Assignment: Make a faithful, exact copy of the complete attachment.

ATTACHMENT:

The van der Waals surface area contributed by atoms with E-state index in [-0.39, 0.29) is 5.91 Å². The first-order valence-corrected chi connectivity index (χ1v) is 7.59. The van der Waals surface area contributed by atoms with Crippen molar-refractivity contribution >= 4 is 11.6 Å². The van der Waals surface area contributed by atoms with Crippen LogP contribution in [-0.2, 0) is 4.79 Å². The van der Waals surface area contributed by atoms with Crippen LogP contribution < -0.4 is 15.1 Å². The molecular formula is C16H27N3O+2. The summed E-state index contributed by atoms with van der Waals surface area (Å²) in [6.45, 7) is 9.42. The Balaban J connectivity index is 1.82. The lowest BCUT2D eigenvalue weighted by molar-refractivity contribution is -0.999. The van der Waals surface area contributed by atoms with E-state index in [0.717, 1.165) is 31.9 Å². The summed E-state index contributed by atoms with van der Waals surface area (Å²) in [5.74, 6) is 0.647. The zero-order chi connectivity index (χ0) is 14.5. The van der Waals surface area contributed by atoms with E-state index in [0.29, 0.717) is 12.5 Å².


The van der Waals surface area contributed by atoms with E-state index in [-0.39, 0.29) is 5.91 Å². The first-order valence-corrected chi connectivity index (χ1v) is 7.59. The van der Waals surface area contributed by atoms with Crippen molar-refractivity contribution >= 4 is 11.6 Å². The van der Waals surface area contributed by atoms with Crippen LogP contribution in [-0.2, 0) is 4.79 Å². The van der Waals surface area contributed by atoms with Crippen LogP contribution < -0.4 is 15.1 Å². The molecular formula is C16H27N3O+2. The summed E-state index contributed by atoms with van der Waals surface area (Å²) in [6.45, 7) is 9.42. The Balaban J connectivity index is 1.82. The lowest BCUT2D eigenvalue weighted by molar-refractivity contribution is -0.999. The van der Waals surface area contributed by atoms with E-state index in [0.717, 1.165) is 31.9 Å². The summed E-state index contributed by atoms with van der Waals surface area (Å²) in [5.74, 6) is 0.647. The zero-order chi connectivity index (χ0) is 14.5. The van der Waals surface area contributed by atoms with E-state index in [0.29, 0.717) is 12.5 Å².